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style and title, as it seems, of emperor and Augustus. Immediately upon the death of his father, Constantine was so proclaimed by the soldiers in Britain: but Galerius Maximian would allow him no higher title than that of Cæsar: which Constantine accepted of for the present. So, as Eusebius says in his Chronicle, Constantine began to reign in the fourth year of the persecution.
On the 27th day of October in 306, Maxentius, son of Maximian Herculius, who had married the daughter of Galerius, assumed the title of emperor and Augustus at Rome and being sensible that this would displease Galerius, he sends for his father Maximian Herculius, who thereupon resumed the purple. And in this year, or the following, 307, Severus, who, as Cæsar, had for his share Italy and Africa, was overcome and put to death.
Maximian and his son Maxentius did not long agree together; Maximian therefore, the better to strengthen his interest, and carry on his own views, goes to Constantine in Gaul: and some time in this year, 307, gives to him in marriage his daughter Fausta: Minervina his former wife, by whom he had his eldest son Crispus, being dead, as is supposed: and now, as it seems, Constantine receives the title of Augustus from Maximian.
About this time Galerius makes Licinius, his old acquaintance, a man of mean extraction, Augustus: and now there were in effect six emperors; Maximian, who, as before said, had resumed the purple, Galerius, Constantine, Maximin, Maxentius, and Licinius.
Maximian Herculius, after a base and unsteady conduct, was condemned and put to death by Constantine's order in 310. Galerius died in 311, of a long and grievous distemper, supposed to have been inflicted upon him as a judgment. from heaven for his inhuman treatment of the christians. Maxentius was overcome by Constantine, and drowned in the river Tiber on the 27th day of October in 312. Maximin died in 313: the manner of his death is particularly described in the f book of the Deaths of Persecutors, and in Eusebius. I just add here, though it was mentioned before, that Dioclesian also died in the year 313.
But before the death of Maximin in the same year 313, Constantine married his sister Constantia to Licinius: and, as from that time their interests were united, so, upon the death of Maximin the whole empire was in their power, and was divided between them.
e Quarto persecutionis anno Constantinus regnare cœpit. Chr. p. 180.
But their friendship did not long subsist without interruption: for in the year 314 the animosity between them broke out into an open war, and two battles were fought : after the last of which, peace was concluded, and a new partition was made of the empire.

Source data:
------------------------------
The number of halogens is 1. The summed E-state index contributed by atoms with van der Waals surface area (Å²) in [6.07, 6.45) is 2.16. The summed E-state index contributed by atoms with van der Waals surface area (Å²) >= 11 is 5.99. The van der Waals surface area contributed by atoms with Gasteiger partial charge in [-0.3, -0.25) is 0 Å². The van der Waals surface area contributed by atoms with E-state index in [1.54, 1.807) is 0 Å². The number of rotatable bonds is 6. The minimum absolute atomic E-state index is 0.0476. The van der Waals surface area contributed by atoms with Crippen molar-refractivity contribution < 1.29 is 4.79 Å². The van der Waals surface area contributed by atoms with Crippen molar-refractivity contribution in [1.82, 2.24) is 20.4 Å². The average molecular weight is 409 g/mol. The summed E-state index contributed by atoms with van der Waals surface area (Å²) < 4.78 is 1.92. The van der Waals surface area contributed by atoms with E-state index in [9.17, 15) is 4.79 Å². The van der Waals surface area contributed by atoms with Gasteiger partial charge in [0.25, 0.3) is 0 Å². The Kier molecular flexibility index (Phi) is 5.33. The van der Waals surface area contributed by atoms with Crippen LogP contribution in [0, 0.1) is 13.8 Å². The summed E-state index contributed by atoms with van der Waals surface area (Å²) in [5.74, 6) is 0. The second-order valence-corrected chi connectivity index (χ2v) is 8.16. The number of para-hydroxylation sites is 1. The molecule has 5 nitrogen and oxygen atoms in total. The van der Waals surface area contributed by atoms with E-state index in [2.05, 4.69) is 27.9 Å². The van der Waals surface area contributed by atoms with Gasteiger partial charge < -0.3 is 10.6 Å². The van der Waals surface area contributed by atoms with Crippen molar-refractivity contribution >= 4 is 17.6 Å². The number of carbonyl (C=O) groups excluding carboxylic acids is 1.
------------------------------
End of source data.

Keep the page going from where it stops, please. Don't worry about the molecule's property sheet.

A second war between them began in 323, and was concluded in 324, with the entire defeat of Licinius, who was then reduced to a private condition: and though his life was then given him, at the intercession of Constantia, he was put to death in the year 324 or 325.
That was the end of those civil wars in the empire; and Constantine now became sole emperor of the East and the West and having reigned above thirty years from the death of his father Constantius, he died on the day of Pentecost, May 22, 337.
III. I shall now observe some general accounts of this persecution, which are to be found in divers ancient authors. Says Orosius: The tenth persecution was ordered by Dioclesian and Maximian Herculius, the one ruling in the • East and the other in the West: which persecution was
longer and more grievous than any of the former: it was carried on for ten years without ceasing, with burning 'down the churches, proscriptions of innocent men, and slaughters of martyrs.' But he presently after says, that i in the second year of the persecution Dioclesian and Herculius resigned the empire, leaving the government to Galerius and Constantius.
Sulpicius Severus says, that in the reigns of Dioclesian
n Interea Diocletianus in Oriente, Maximianus Herculius in Occidente vastari ecclesias, adfligi interficique christianos, decimo post Neronem loco, præceperunt. Quæ persecutio omnibus fere ante actis diuturnior et immanior fuit. Nam per decem annos incendiis ecclesiarum, proscriptionibus innocentum, cædibus martyrum, incessabiliter acta est. Oros. lib. vii. cap. 25.
Per annos decem eversæ sunt ecclesiæ vestræ, ut etiam tu fateris: dilacerati cruciatibus, exinaniti mortibus toto orbe christiani. Tenemus evidens testimonium tuum, nullam superiorem persecutionem adeo vel gravem vel diuturnam fuisse. Id. lib. vii. cap. 26.
i Secundo persecutionis anno Diocletianus ab invito exegit Maximiano, ut simul purpuram imperiumque deponerent- -&c. Id. ibid.